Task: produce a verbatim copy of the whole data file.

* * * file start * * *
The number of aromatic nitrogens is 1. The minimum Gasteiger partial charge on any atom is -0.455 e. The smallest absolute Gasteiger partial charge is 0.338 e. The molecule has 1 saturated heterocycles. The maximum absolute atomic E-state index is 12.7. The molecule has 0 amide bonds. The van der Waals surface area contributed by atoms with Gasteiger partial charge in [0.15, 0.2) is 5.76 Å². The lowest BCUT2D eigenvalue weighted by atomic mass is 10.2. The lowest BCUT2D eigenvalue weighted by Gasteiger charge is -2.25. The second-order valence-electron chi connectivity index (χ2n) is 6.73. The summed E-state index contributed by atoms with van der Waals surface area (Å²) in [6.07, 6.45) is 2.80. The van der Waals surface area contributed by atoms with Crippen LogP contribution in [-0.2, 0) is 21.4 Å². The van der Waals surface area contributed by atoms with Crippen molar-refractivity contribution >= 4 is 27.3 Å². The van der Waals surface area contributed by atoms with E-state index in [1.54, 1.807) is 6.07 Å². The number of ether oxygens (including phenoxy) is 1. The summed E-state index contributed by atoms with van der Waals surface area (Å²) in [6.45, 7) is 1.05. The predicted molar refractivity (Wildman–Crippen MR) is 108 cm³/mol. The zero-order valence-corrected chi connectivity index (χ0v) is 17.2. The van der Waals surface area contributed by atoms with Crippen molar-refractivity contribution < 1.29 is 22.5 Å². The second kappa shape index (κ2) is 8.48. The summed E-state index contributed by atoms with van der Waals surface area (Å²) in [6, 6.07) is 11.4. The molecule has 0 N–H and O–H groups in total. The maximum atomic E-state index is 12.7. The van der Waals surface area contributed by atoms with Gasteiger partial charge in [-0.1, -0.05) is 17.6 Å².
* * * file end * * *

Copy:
The number of aromatic nitrogens is 1. The minimum Gasteiger partial charge on any atom is -0.455 e. The smallest absolute Gasteiger partial charge is 0.338 e. The molecule has 1 saturated heterocycles. The maximum absolute atomic E-state index is 12.7. The molecule has 0 amide bonds. The van der Waals surface area contributed by atoms with Gasteiger partial charge in [0.15, 0.2) is 5.76 Å². The lowest BCUT2D eigenvalue weighted by atomic mass is 10.2. The lowest BCUT2D eigenvalue weighted by Gasteiger charge is -2.25. The second-order valence-electron chi connectivity index (χ2n) is 6.73. The summed E-state index contributed by atoms with van der Waals surface area (Å²) in [6.07, 6.45) is 2.80. The van der Waals surface area contributed by atoms with Crippen LogP contribution in [-0.2, 0) is 21.4 Å². The van der Waals surface area contributed by atoms with Crippen molar-refractivity contribution >= 4 is 27.3 Å². The van der Waals surface area contributed by atoms with E-state index in [1.54, 1.807) is 6.07 Å². The number of ether oxygens (including phenoxy) is 1. The summed E-state index contributed by atoms with van der Waals surface area (Å²) in [6.45, 7) is 1.05. The predicted molar refractivity (Wildman–Crippen MR) is 108 cm³/mol. The zero-order valence-corrected chi connectivity index (χ0v) is 17.2. The van der Waals surface area contributed by atoms with Crippen molar-refractivity contribution < 1.29 is 22.5 Å². The second kappa shape index (κ2) is 8.48. The summed E-state index contributed by atoms with van der Waals surface area (Å²) in [6, 6.07) is 11.4. The molecule has 0 N–H and O–H groups in total. The maximum atomic E-state index is 12.7. The van der Waals surface area contributed by atoms with Gasteiger partial charge in [-0.1, -0.05) is 17.6 Å².